12:30 - 1:30 pm – AGM, Financial Report and Elections
1:30 - 4:00 pm – Workshop Topics: - Using Technology To Increase Your Bottom Line (Vehicle Telematics 101): Session presented by Mike Olds of Zonar Systems. Mike will cover GPS, Fuel & Diagnostics, Electronic Pre- and Post Trip Inspection, Student Tracking, and in-vehicle Tablet Computer. What is the technology? What does it do? What does it look like? How does it work? How much does it cost? Why should I be interested? Several recent case studies from Ontario Operators will be presented. Wrap up with Q & A session. - Miriam Isenberg, Workplace Management Consultants Inc. – “Survival Tidbits” – Topics to include new rules for Mandatory Health and Safety Training under the Occupational Health and Safety Act; Job Hazard Analysis; Dealing with Regulatory Bodies over Employee Issues
- “I Stop, You Stop”: A special presentation by Kathleen Both from M.L. Bradley Ltd. – How to organize your own public awareness campaign targeting stop arm runners
- Costing Model and Model Contract Presentation: Presented by Vaughn Richmond from Richmond’s School Coach and Frank Healey of Healey Transportation
4:00 - 5:00 pm – Independent School Bus Operators' YouTube Video Launch with Guest Speaker: Jonathan Lisus, Partner, Lax O’Sullivan Scott Lisus LLP
6:00 - 9:00 pm – Reception and Dinner fully sponsored by Girardin
Saturday April 12, 2014
Sandman Signature Hotel Toronto Airport, 55 Reading Ct, Toronto, ON M9W 7K7 (416) 798-8840
c) As a result of Ministry documents obtained through Freedom of Information Requests (FOI Documents) in the Fall of 2013, Ministry’s productions, STEO’s productions, and the examinations for discovery of Ms Hayward and Mr. Cotnam, a significant body of evidence has come to light subsequent to the Intervention Order. This evidence demonstrates that the Ministry has been much more intimately involved in designing and directing the use of unfair and illegal RFPs
issued by consortia across the province and in STEO’s RFP than it has previously represented;
(b) as against the Defendant, Her Majesty the Queen in Right of Ontario (the “Ministry”):
(i) A declaration that the Ministry owes small and medium sized school bus operators in Ontario, including the Plaintiffs, common law and statutory duties, described herein, and that it breached said duties;
(ii) A declaration that the Ministry has directed school boards and their transportation consortia to use RFPs, or in the alternative, influenced, school boards and their transportation consortia that RFPs are the “approved” and/or “preferred” approach to the procurement of student transportation contracts to the exclusion of other procurement methods;
(iii) A declaration that the Ministry ignored or failed to properly respond to the Task Force Report (defined herein);
(iv) A declaration that RFPs are not an appropriate method to procure student transportation contracts in markets serviced by small and medium sized rural operators;
(v) An order prohibiting the Ministry from directing consortia to use RFPs in markets served by small and medium sized rural operators;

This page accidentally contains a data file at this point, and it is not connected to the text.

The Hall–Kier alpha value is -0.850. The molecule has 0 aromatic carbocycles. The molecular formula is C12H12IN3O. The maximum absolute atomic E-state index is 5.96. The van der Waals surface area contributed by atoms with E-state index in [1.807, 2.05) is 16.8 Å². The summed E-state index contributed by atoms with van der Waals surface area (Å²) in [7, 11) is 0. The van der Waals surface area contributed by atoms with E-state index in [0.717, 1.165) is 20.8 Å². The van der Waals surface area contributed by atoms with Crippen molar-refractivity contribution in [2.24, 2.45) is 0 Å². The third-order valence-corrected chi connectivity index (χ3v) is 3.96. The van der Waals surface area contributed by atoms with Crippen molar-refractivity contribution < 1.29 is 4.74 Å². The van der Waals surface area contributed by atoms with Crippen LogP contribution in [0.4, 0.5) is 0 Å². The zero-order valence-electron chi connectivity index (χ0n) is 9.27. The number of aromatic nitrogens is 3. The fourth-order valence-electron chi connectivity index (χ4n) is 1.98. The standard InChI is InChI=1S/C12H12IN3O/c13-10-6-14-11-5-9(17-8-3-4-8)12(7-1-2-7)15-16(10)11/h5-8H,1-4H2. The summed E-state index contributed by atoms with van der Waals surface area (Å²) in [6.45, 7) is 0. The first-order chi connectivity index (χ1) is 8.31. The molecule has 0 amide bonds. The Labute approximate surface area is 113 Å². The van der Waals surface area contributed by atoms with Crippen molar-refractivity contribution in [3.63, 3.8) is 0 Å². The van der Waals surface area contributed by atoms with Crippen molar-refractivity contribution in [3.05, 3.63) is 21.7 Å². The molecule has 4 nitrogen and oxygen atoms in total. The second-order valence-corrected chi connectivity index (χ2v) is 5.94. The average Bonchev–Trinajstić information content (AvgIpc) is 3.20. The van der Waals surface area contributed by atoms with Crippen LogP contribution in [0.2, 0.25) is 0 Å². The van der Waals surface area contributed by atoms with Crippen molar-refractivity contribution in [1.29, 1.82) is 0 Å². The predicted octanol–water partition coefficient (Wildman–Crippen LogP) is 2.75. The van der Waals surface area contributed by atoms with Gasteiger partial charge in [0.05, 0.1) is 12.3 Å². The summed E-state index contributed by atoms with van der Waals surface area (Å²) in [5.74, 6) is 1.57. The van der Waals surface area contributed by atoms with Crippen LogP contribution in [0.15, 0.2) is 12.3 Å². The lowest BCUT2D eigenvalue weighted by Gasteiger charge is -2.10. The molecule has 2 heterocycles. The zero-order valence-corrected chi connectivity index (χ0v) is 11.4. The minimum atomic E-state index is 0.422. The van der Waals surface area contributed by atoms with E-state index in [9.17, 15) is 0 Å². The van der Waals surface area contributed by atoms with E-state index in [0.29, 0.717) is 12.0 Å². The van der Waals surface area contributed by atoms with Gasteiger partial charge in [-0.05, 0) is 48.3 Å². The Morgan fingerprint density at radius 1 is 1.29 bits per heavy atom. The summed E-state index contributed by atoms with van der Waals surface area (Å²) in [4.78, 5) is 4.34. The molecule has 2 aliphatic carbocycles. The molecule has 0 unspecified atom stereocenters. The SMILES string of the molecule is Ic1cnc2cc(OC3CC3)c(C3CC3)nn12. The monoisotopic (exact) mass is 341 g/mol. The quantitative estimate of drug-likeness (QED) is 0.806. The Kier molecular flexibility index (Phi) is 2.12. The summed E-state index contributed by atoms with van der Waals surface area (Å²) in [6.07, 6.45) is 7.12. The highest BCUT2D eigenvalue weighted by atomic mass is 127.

February 5, 2014:
Recently released FOI documents prove what small business has feared – Liberal policy stacked in favour of big business.
Justice Alfred O'Marra is the fifth and latest judge to side with school bus operators in their fight against unfair procurement policy and implementation. On Friday, July 19, 2013 plaintiffs in the Epoch's case prevailed over the government's attempt to strike their claims and claim immunity from its involvement in RFPs that they directed. The government is now inextricably linked to the Wellington-Dufferin case, and to the larger province-wide problems with student transportation procurement.
"In my view, given the intractable stand of the defendant to forge ahead with the RFP, even though the defendant was the only consortium in Ontario to have taken that position, the plaintiffs had no choice but to commence the action and bring the motion for an interim injunction. The consequences to the plaintiffs, had they not done so, could have caused irreparable harm to them for the reasons that were set out in my endorsement granting the interim injunction.
The decision by the defendant to proceed with the RFP, thus forcing the plaintiffs to bring the action and the motion for an interim injunction and then opposing the motion rather than attempting to reach a reasonable compromise is difficult to understand. Indeed, there was no evidence before me that the defendant was in any different position than all of the other consortia in the province who took a different position. They made the decision to force the issue and thus are responsible for some of the financial consequences to the plaintiffs.
It hardly behoves the defendant to argue that any payment of the costs should await the outcome of the trial in the East Region when it was not prepared to await that outcome before proceeding with its RFP."
SCHOOL BUS OPERATORS WIN INJUNCTION AGAINST RFP IN ELGIN-MIDDLESEX
CLICK HERE TO READ MADAM JUSTICE NOLAN'S APRIL 2ND DECISION.
The Trust Fund makes it possible for ISBOA to sustain our public, media and government relations strategy. Only through the contributions of industry friends and ISBOA members have we been able to fundamentally change the focus of the debate.
Competitive Procurement – A Full Analysis of Competitiveness in the School Bus Industry
"The student transportation industry in Ontario is in a period of transition. … During this period of change, it appears to have been an implicit assumption that any approach to procuring that does not involve the use of requests for proposals (RFPs) is inadequate, and therefore cannot achieve the value-for-money objective sought by the school boards. This seems to have remained an unexamined assumption, as we are not aware of any analysis offered by the Government* that has assessed the strengths and weaknesses of what may broadly be termed the "non-negotiated fixed-price" approach to procuring student transportation services, which has been widely used in Ontario since the late 1990s. (*By 'Government', we mean mainly but not exclusively the Ministries of Education and Finance, whose mandate has been most directly related to the student transportation mandate in Ontario).